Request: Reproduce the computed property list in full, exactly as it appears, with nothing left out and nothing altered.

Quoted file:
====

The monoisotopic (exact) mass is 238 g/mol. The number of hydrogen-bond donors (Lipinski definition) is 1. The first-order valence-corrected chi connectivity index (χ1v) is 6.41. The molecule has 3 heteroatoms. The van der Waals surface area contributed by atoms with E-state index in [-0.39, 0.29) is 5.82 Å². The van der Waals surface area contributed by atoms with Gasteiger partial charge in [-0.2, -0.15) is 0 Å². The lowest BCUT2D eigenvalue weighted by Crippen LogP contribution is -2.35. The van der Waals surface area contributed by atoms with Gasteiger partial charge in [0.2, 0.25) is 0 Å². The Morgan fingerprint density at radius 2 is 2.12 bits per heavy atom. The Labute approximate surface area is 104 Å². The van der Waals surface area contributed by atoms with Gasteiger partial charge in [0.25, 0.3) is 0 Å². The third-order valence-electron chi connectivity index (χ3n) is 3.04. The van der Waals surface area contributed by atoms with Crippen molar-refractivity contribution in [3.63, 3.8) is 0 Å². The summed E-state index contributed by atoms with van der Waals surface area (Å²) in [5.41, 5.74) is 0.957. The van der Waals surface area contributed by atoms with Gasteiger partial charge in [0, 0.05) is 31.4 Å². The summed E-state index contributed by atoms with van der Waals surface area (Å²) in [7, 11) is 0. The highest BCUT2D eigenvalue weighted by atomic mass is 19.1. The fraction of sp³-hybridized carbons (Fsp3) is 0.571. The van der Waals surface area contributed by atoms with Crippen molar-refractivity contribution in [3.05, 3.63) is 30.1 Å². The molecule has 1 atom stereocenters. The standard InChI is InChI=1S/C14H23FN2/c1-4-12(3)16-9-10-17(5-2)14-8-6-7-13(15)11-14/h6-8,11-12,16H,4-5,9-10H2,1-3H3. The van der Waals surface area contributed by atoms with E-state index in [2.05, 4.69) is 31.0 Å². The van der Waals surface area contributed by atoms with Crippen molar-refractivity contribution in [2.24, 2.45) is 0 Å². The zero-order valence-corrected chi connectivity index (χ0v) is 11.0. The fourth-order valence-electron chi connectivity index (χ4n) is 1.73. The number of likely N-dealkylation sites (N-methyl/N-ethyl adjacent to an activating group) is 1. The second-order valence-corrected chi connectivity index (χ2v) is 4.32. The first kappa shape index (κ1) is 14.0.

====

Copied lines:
The monoisotopic (exact) mass is 238 g/mol. The number of hydrogen-bond donors (Lipinski definition) is 1. The first-order valence-corrected chi connectivity index (χ1v) is 6.41. The molecule has 3 heteroatoms. The van der Waals surface area contributed by atoms with E-state index in [-0.39, 0.29) is 5.82 Å². The van der Waals surface area contributed by atoms with Gasteiger partial charge in [-0.2, -0.15) is 0 Å². The lowest BCUT2D eigenvalue weighted by Crippen LogP contribution is -2.35. The van der Waals surface area contributed by atoms with Gasteiger partial charge in [0.2, 0.25) is 0 Å². The Morgan fingerprint density at radius 2 is 2.12 bits per heavy atom. The Labute approximate surface area is 104 Å². The van der Waals surface area contributed by atoms with Gasteiger partial charge in [0.25, 0.3) is 0 Å². The third-order valence-electron chi connectivity index (χ3n) is 3.04. The van der Waals surface area contributed by atoms with Crippen molar-refractivity contribution in [3.63, 3.8) is 0 Å². The summed E-state index contributed by atoms with van der Waals surface area (Å²) in [5.41, 5.74) is 0.957. The van der Waals surface area contributed by atoms with Gasteiger partial charge in [0, 0.05) is 31.4 Å². The summed E-state index contributed by atoms with van der Waals surface area (Å²) in [7, 11) is 0. The highest BCUT2D eigenvalue weighted by atomic mass is 19.1. The fraction of sp³-hybridized carbons (Fsp3) is 0.571. The van der Waals surface area contributed by atoms with Crippen molar-refractivity contribution in [3.05, 3.63) is 30.1 Å². The molecule has 1 atom stereocenters. The standard InChI is InChI=1S/C14H23FN2/c1-4-12(3)16-9-10-17(5-2)14-8-6-7-13(15)11-14/h6-8,11-12,16H,4-5,9-10H2,1-3H3. The van der Waals surface area contributed by atoms with E-state index in [2.05, 4.69) is 31.0 Å². The van der Waals surface area contributed by atoms with Crippen molar-refractivity contribution in [2.24, 2.45) is 0 Å². The zero-order valence-corrected chi connectivity index (χ0v) is 11.0. The fourth-order valence-electron chi connectivity index (χ4n) is 1.73. The number of likely N-dealkylation sites (N-methyl/N-ethyl adjacent to an activating group) is 1. The second-order valence-corrected chi connectivity index (χ2v) is 4.32. The first kappa shape index (κ1) is 14.0.